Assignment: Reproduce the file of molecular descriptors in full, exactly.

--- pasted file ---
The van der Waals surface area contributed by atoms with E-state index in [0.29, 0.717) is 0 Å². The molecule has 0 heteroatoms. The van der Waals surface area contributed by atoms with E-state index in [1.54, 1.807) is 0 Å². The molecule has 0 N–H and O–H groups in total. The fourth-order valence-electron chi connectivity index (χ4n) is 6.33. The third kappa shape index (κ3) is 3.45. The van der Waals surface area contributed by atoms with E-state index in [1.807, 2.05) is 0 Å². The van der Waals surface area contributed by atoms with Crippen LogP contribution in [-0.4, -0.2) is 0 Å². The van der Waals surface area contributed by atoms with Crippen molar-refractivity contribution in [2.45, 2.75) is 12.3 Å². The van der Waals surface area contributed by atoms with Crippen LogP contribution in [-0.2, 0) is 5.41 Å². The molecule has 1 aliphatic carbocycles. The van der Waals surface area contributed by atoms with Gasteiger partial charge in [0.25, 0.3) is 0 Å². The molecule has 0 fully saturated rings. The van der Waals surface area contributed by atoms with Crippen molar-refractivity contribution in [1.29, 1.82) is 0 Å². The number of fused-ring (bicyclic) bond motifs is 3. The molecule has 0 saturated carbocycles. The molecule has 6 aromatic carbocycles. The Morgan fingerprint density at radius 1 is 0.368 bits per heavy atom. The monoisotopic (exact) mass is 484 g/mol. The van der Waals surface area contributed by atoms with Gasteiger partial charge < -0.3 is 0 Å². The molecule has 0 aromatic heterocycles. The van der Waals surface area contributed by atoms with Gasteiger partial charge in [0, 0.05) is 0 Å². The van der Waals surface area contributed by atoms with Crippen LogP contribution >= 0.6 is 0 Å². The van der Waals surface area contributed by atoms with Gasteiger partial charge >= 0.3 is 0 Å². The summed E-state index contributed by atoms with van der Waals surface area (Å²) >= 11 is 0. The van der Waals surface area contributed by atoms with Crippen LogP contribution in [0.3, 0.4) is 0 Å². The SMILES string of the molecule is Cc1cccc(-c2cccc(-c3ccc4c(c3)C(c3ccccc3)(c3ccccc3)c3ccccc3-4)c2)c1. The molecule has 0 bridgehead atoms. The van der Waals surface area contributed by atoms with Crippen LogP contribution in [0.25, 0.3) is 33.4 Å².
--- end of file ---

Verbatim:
The van der Waals surface area contributed by atoms with E-state index in [0.29, 0.717) is 0 Å². The molecule has 0 heteroatoms. The van der Waals surface area contributed by atoms with E-state index in [1.54, 1.807) is 0 Å². The molecule has 0 N–H and O–H groups in total. The fourth-order valence-electron chi connectivity index (χ4n) is 6.33. The third kappa shape index (κ3) is 3.45. The van der Waals surface area contributed by atoms with E-state index in [1.807, 2.05) is 0 Å². The van der Waals surface area contributed by atoms with Crippen LogP contribution in [-0.4, -0.2) is 0 Å². The van der Waals surface area contributed by atoms with Crippen molar-refractivity contribution in [2.45, 2.75) is 12.3 Å². The van der Waals surface area contributed by atoms with Crippen LogP contribution in [-0.2, 0) is 5.41 Å². The molecule has 1 aliphatic carbocycles. The van der Waals surface area contributed by atoms with Gasteiger partial charge in [0.25, 0.3) is 0 Å². The molecule has 0 fully saturated rings. The van der Waals surface area contributed by atoms with Crippen molar-refractivity contribution in [1.29, 1.82) is 0 Å². The number of fused-ring (bicyclic) bond motifs is 3. The molecule has 0 saturated carbocycles. The molecule has 6 aromatic carbocycles. The Morgan fingerprint density at radius 1 is 0.368 bits per heavy atom. The monoisotopic (exact) mass is 484 g/mol. The van der Waals surface area contributed by atoms with Gasteiger partial charge < -0.3 is 0 Å². The molecule has 0 aromatic heterocycles. The van der Waals surface area contributed by atoms with Gasteiger partial charge in [0, 0.05) is 0 Å². The van der Waals surface area contributed by atoms with Crippen LogP contribution >= 0.6 is 0 Å². The van der Waals surface area contributed by atoms with Gasteiger partial charge >= 0.3 is 0 Å². The summed E-state index contributed by atoms with van der Waals surface area (Å²) >= 11 is 0. The van der Waals surface area contributed by atoms with Crippen LogP contribution in [0.3, 0.4) is 0 Å². The SMILES string of the molecule is Cc1cccc(-c2cccc(-c3ccc4c(c3)C(c3ccccc3)(c3ccccc3)c3ccccc3-4)c2)c1. The molecule has 0 bridgehead atoms. The van der Waals surface area contributed by atoms with Crippen LogP contribution in [0.25, 0.3) is 33.4 Å².